In one of my extensive consulting projects with an organization, I was asked to focus on a number of departments to see if I could help each departmental leader improve their respective areas. My initial diagnostic revealed a general lack of urgency and a sense of settling.
As I dug deeper, while specifically focusing on the sales and marketing teams, I uncovered an area that needed some additional attention, an area which had suffered from a lack of attention in the aftermath of a change in leadership. In this case, the Director of Marketing had recently left the company and the head of sales was covering both areas per the CEO’s request. Frankly, the role was out of his comfort zone from a personality standpoint and it was a stretch on the capabilities side. As a result, both departments were suffering. Sales were lagging and the marketing department was largely left to its own devices. When we kept digging even deeper, we discovered the specific reasons:
- In-bound phone traffic was way down due to the lack of leadership / ineffectiveness in the marketing department.
- Two new salespeople were hired without significant training.
- The top performing salesperson was distracted by external issues.
From here, the prescription was straightforward. We focused on tightening up marketing efforts, including a comprehensive strategic marketing plan with tracking for each marketing segment. Additionally, We established benchmarks, metrics, and departmental goals for both sales and marketing. The bottom line was that the personnel were great people; they just needed a clear and strategic path to follow with a clear way to measure progress. When these were implemented, a healthy sense of urgency returned.
Does this story resonate with anything in your current business? Is your business defined by great relationships without consistently great results?
Let me first say that I commend you for creating a strong relational culture that embraces trust, transparency, and personal respect. This is not easy! But, I want to challenge you to activate a culture that is both happy and accountable.
First, start by addressing your organization’s imbalances so that you can bridge the gap between a strong relationships culture to a strong relationships AND strong results culture.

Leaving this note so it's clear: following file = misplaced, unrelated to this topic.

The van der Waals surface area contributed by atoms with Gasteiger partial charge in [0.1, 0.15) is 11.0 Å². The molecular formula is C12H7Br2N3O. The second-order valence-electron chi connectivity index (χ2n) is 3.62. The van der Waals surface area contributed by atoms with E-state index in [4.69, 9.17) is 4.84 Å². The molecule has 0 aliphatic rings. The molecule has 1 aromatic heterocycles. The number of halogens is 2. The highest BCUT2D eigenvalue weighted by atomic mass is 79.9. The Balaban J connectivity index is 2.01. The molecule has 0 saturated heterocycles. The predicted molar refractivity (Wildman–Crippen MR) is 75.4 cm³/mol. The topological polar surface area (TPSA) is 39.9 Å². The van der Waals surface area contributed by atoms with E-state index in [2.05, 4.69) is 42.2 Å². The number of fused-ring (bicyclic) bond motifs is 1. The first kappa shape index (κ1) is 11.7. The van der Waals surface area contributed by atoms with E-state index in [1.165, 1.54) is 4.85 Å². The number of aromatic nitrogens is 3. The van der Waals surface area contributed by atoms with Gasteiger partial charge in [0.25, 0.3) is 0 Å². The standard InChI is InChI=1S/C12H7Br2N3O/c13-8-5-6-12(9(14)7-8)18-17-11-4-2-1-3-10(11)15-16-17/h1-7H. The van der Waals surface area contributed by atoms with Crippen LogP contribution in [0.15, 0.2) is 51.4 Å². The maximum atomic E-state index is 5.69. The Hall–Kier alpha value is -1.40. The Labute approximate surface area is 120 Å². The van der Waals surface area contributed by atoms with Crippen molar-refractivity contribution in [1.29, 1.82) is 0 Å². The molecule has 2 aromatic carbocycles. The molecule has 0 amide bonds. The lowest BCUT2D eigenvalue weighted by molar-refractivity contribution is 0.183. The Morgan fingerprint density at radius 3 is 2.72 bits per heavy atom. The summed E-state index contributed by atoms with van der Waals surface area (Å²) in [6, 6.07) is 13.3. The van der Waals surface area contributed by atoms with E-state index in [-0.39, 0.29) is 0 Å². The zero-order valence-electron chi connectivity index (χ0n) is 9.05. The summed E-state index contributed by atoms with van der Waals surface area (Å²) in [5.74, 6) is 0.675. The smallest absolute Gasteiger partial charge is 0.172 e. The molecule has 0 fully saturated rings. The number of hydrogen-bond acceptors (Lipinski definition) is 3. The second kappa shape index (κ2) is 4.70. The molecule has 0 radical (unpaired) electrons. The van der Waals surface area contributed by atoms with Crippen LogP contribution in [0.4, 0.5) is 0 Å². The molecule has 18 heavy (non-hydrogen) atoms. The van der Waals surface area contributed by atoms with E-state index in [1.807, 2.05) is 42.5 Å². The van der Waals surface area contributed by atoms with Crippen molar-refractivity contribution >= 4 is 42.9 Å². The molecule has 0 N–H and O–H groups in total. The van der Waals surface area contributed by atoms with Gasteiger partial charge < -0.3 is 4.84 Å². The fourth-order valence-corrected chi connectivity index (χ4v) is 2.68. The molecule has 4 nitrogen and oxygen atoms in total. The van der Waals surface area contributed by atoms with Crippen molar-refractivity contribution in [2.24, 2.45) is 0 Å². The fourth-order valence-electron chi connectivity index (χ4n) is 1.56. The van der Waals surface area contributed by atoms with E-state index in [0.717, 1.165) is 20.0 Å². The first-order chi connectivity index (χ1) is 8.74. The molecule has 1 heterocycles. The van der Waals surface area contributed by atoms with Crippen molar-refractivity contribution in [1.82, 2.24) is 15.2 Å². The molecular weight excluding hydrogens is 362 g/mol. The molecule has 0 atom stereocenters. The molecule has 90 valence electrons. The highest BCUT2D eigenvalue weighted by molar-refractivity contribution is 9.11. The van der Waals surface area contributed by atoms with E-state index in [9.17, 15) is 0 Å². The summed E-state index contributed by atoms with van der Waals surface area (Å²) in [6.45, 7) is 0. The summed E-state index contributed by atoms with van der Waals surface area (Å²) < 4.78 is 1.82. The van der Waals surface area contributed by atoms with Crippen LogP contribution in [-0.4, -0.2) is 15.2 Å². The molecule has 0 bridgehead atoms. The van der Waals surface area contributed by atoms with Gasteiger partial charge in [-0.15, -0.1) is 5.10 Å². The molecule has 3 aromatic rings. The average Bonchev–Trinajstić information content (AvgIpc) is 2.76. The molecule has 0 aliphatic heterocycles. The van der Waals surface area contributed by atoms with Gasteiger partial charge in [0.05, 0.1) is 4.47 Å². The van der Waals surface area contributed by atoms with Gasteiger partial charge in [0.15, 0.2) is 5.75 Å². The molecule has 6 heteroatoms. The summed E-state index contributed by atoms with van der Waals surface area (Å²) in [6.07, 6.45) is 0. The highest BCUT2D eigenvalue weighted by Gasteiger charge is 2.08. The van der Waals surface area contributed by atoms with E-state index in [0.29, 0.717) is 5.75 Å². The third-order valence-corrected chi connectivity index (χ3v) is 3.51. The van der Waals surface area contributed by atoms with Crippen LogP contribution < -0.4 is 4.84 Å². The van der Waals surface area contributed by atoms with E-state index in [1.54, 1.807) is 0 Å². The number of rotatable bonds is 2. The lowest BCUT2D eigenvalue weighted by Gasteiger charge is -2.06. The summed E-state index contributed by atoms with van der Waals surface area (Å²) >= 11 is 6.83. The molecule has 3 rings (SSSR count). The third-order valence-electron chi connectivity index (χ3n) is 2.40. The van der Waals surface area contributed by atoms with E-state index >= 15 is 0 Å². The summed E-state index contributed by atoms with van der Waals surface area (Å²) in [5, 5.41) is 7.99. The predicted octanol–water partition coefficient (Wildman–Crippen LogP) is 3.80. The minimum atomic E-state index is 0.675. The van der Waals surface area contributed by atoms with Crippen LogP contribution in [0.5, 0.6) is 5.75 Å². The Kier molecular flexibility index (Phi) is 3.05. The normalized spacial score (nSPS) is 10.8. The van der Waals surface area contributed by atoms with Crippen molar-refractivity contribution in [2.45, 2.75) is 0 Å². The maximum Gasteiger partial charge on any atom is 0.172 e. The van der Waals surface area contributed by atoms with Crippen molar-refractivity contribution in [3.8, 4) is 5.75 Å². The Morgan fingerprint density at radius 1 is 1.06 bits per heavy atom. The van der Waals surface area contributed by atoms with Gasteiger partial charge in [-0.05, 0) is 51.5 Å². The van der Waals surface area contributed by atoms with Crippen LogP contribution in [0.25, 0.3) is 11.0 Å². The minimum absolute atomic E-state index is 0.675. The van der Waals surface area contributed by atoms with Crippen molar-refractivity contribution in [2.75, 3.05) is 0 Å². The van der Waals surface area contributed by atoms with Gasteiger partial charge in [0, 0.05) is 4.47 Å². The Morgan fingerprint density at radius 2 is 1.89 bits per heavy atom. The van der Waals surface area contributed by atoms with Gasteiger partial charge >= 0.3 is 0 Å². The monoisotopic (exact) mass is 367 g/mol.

- What is/are the problems? Be specific!
- Why are these specifics not working?
- Who will be responsible to fix them?
From here, create new norms that are defined and measurable. Some key goals for your organization might be:
- Clarity of Roles and Responsibilities (Who does what)
- Speed up (Who does what by WHEN)
- Produce more (encourage stretch goals)
- Increase quality
- Improve business acumen
- Increase creativity
- Drive innovation
- Solve problems quicker
- Think critically
“You can’t change what you can’t measure.”
Organizations that need to tighten up must provide their people with parameters clear enough to guide their beliefs, which will trigger right behaviors.
The trust you place in your workforce works best if you clarify expectations, directly communicate roles and responsibilities with expected timelines.
I can’t emphasize this enough. “The best relationships start with great communication around expectations” When needs/expectations aren’t met – the relationship starts to sour AND hurt feelings will lead to the break down of the relationship. We want you to feel equipped, empowered, and successful – SO we communicate, delineate, delegate, equip, empower, AND add accountability!
Entrust your people to embrace and embody predetermined beliefs, that lead to successful behaviors built for maximizing effectiveness and then hold them regularly accountable.
These standards are sure to set your team up to succeed.
What in your company do you need to do to “tighten up”? Where? With whom?